|Tennessee Offense -- Four Factors||eFG% (National Rank)||TO%||OR%||FT Rate|
|2013-14||49.7 (162)||16.8 (71)||39.7 (5)||41.8(128)
|2014-15||47.9 (179)||18.4 (93)||39.0 (26)||38.4 (162)|
Tennessee is coming off a season in which it reached the Sweet Sixteen and came painfully close to advancing at least one more round; more often than not this is the sign of a program in a good position. But Tennessee lost three of its top four scorers and its head coach during the offseason, forcing the Volunteers into something of a reset season.
The new head coach is Donnie Tyndall, who spent the prior two years at Southern Mississippi. He's made more than a half dozen additions to the Tennessee roster, hitting both the juco and high school ranks to help fill out a team that was gutted by graduation.
The offense is holding up reasonably well amid the transition; the Vols are still grabbing a lot of offensive boards despite the absence of rebounding machines Jarnell Stokes and Jeronne Maymon, and the Vols are scoring inside the arc as effectively as they did in 2014.
Outside shooting has become a major problem, though--Jordan McRae and Antonio Barton are gone, and it was those guys the Vols relied on for the bulk of their three-point production. Now Tennessee is struggling to find players who are capable of making threes. Five players have taken 10 threes or more this season, but only two are shooting better than 30%, and none better than 36%. There's senior Josh Richardson, who Tennessee knows it can count on, and then a grab bag of who-the-heck-knows.
Until they get that sorted out--assuming it can be sorted out--Tennessee would be well-advised to keep those offensive rebounds coming.
Josh Richardson (6-6, 200) -- With so little experience returning, Richardson was an obvious candidate for a leadership role in Tyndall's first year. After serving in a secondary capacity his first three seasons in Knoxville, he's getting his chance in 2015 to be the guy. Richardson is shooting 51.5% from two and 36% from three, and that is similar to his 2014 production, but his turnover rate is way up, which might be a sign of a guy forcing things at times.
Kevin Punter (6-4, 180) -- Obviously this man missed his calling but that's neither here nor there. He was a 37% three-point shooter in his final junior college season, but he's off to a 4-20 start at Tennessee. He is hitting nearly 59% of his twos, though.
Devon Baulkman (6-5, 200) -- Scoring ability needs work but he's been a solid offensive rebounder.
Armani Moore (6-5, 215) -- Moore is also a player who was on last year's Tennessee team and as such received a coupon for additional shots this season. In some respects he seems to be benefiting from Tyndall's system--his rebounding has improved, his block and steal rates are up. But he's not proving that he should be considered a primary contributor at the offensive end.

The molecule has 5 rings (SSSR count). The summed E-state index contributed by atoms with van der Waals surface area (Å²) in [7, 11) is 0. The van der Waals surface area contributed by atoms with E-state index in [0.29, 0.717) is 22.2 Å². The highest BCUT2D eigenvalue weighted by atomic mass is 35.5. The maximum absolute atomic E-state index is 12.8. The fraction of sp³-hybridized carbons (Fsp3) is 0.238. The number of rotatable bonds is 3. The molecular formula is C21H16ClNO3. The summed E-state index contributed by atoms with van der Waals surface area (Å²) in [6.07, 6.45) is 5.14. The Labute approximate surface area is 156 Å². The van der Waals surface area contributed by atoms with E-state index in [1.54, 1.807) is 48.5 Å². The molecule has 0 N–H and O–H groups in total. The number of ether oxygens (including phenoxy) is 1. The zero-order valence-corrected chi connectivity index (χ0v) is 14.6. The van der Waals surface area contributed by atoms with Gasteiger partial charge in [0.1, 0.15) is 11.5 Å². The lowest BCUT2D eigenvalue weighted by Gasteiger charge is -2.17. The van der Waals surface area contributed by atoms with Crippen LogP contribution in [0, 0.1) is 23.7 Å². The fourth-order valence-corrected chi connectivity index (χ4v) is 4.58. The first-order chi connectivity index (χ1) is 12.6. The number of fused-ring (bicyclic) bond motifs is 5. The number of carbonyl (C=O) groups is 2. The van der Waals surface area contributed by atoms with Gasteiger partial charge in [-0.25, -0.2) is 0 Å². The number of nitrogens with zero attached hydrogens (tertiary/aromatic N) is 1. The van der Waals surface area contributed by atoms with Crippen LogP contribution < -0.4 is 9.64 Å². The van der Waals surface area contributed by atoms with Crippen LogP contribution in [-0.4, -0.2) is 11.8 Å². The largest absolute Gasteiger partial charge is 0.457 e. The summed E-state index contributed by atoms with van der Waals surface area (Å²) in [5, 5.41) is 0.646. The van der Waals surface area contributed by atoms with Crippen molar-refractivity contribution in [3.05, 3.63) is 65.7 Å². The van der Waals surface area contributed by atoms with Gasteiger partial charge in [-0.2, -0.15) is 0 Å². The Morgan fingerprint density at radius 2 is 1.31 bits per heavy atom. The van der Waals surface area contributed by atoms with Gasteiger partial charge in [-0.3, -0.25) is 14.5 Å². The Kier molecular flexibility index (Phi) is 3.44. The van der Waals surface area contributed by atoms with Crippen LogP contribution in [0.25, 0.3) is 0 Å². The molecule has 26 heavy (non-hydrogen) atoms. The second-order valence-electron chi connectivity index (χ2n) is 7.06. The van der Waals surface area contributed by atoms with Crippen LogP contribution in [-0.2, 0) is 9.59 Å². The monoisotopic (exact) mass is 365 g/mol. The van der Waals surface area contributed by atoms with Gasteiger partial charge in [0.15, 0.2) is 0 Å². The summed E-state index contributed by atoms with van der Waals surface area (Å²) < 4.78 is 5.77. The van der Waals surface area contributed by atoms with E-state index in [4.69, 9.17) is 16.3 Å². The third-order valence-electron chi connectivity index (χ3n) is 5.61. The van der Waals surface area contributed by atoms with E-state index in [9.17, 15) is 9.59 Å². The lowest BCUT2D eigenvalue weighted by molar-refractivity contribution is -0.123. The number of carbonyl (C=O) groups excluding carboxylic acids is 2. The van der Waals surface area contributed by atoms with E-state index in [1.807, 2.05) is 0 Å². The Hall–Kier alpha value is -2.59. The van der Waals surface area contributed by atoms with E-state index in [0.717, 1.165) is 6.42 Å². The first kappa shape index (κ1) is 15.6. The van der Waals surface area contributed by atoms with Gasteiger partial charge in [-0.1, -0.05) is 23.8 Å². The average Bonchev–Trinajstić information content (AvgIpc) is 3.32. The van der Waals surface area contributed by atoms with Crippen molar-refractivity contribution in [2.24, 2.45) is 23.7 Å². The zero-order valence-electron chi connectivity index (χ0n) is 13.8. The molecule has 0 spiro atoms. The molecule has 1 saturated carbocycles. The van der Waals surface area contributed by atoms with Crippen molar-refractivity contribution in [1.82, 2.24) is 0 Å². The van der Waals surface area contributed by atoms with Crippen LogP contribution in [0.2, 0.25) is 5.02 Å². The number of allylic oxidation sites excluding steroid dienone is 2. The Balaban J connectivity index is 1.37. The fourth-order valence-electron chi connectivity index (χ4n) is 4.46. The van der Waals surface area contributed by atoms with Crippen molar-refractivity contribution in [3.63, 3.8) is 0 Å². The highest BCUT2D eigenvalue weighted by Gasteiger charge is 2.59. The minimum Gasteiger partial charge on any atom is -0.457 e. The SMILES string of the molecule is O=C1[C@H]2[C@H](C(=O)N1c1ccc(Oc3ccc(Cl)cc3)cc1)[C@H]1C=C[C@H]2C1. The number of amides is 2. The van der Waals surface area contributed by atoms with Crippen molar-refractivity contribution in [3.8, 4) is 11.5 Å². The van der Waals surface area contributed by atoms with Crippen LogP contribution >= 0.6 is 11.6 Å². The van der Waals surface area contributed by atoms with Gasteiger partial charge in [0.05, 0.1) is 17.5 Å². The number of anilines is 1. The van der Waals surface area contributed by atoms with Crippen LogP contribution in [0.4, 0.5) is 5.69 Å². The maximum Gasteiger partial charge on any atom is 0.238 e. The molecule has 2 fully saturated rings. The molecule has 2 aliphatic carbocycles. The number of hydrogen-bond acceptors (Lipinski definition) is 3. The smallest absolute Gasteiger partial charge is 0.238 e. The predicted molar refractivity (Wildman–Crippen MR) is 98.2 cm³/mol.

Willie Carmichael (6-8, 210) -- Carmichael's value is as a shot blocker and rebounder, at least until he refines his game to a point where he can contribute more points. At this point in his freshman campaign, he's been content to take the occasional shot while deferring to everybody else.
Detrick Mostella (6-3, 170), Jabari McGhee (6-8, 210), Derek Reese (6-8, 220), Robert Hubbs (6-6, 206). My hat is off to Mostella for coming in and wanting to help out in a big way as a freshman, but if you are going to take 29% of the team's shots while you're on the court, you should probably shoot above 30% from three-point range, just as a general guideline.
McGhee's playing time has been limited, but in that time he's been an offensive rebounding monster and he's 14-20 from the floor. Reese will do some reboundin', probably some turnoverin', maybe some scoring here and there.
|Tennessee Defense -- Four Factors||eFG% (National Rank)||TO%||OR%||FT Rate|
|2013-14||46.5 (56)||16.9 (256)||27.5 (19)||31.5 (25)
|2014-15||50.1 (223)||23.9 (30)||40.0 (335)||54.1 (334)|
The big change from last year to this one for Tennessee, both in terms of production and style, has come at this end. Tyndall's defense of choice is a pressure-heavy matchup zone. It's a 2-3 zone at its core but often looks like anything but.
Since Tyndall started relying on this defense at Morehead State back in 2010, he's never had a team finish lower than 43rd in turnover percentage. This style is ideal for creating mistakes and his teams have consistently been good at it.
His defenses also tempt or force opponents into becoming extremely perimeter-oriented. Last season, nobody got a higher 3FGA/FGA ratio out of opponents than Tyndall's USM team. Almost 45% of opponents' field goal attempts were threes. Tennessee is encouraging three-point attempts at a nearly identical rate this year. The system has its weaknesses, but discouraging two-point tries is not one of them.
Trouble is that opponents are shooting well from outside this season (37.5%), and UT is particularly vulnerable to the whims of three-point shooting, given the nature of this defense. The Vols are also doing a terrible job of collecting the shots its opponents do miss, and they are fouling a bunch. But other than that the installation of Tyndall's zone is going fine.
The Pomeroy Predictor likes NC State by six.